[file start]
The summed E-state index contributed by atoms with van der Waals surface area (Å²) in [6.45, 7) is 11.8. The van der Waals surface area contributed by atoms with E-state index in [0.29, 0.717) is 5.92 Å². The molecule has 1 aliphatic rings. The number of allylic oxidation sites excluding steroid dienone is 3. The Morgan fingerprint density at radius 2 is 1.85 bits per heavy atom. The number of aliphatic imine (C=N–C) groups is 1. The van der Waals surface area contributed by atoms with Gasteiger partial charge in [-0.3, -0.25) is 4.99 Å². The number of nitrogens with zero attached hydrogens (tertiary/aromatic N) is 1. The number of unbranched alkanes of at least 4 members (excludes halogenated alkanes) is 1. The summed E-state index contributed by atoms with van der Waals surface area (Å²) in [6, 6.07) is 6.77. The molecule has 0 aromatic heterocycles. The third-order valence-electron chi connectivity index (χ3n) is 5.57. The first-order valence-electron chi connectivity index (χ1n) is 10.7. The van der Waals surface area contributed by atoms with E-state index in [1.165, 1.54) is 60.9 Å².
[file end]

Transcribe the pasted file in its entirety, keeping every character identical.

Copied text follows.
The summed E-state index contributed by atoms with van der Waals surface area (Å²) in [6.45, 7) is 11.8. The van der Waals surface area contributed by atoms with E-state index in [0.29, 0.717) is 5.92 Å². The molecule has 1 aliphatic rings. The number of allylic oxidation sites excluding steroid dienone is 3. The Morgan fingerprint density at radius 2 is 1.85 bits per heavy atom. The number of aliphatic imine (C=N–C) groups is 1. The van der Waals surface area contributed by atoms with Gasteiger partial charge in [-0.3, -0.25) is 4.99 Å². The number of nitrogens with zero attached hydrogens (tertiary/aromatic N) is 1. The number of unbranched alkanes of at least 4 members (excludes halogenated alkanes) is 1. The summed E-state index contributed by atoms with van der Waals surface area (Å²) in [6, 6.07) is 6.77. The molecule has 0 aromatic heterocycles. The third-order valence-electron chi connectivity index (χ3n) is 5.57. The first-order valence-electron chi connectivity index (χ1n) is 10.7. The van der Waals surface area contributed by atoms with E-state index in [1.165, 1.54) is 60.9 Å².